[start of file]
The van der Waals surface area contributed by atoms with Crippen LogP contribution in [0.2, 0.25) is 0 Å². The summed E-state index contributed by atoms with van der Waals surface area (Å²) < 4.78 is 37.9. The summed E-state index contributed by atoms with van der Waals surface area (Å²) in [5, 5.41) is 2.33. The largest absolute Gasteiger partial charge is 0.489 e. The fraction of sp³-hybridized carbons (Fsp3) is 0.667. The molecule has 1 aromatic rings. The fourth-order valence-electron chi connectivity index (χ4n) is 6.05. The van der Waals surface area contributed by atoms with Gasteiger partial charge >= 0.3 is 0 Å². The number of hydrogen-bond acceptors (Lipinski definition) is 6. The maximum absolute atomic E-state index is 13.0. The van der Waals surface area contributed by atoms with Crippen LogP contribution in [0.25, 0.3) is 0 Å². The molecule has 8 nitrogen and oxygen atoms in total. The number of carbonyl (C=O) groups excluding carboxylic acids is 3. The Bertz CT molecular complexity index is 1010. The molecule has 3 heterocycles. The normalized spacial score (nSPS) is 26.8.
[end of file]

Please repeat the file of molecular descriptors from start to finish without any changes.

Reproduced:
The van der Waals surface area contributed by atoms with Crippen LogP contribution in [0.2, 0.25) is 0 Å². The summed E-state index contributed by atoms with van der Waals surface area (Å²) < 4.78 is 37.9. The summed E-state index contributed by atoms with van der Waals surface area (Å²) in [5, 5.41) is 2.33. The largest absolute Gasteiger partial charge is 0.489 e. The fraction of sp³-hybridized carbons (Fsp3) is 0.667. The molecule has 1 aromatic rings. The fourth-order valence-electron chi connectivity index (χ4n) is 6.05. The van der Waals surface area contributed by atoms with Gasteiger partial charge >= 0.3 is 0 Å². The number of hydrogen-bond acceptors (Lipinski definition) is 6. The maximum absolute atomic E-state index is 13.0. The van der Waals surface area contributed by atoms with Crippen LogP contribution in [0.25, 0.3) is 0 Å². The molecule has 8 nitrogen and oxygen atoms in total. The number of carbonyl (C=O) groups excluding carboxylic acids is 3. The Bertz CT molecular complexity index is 1010. The molecule has 3 heterocycles. The normalized spacial score (nSPS) is 26.8.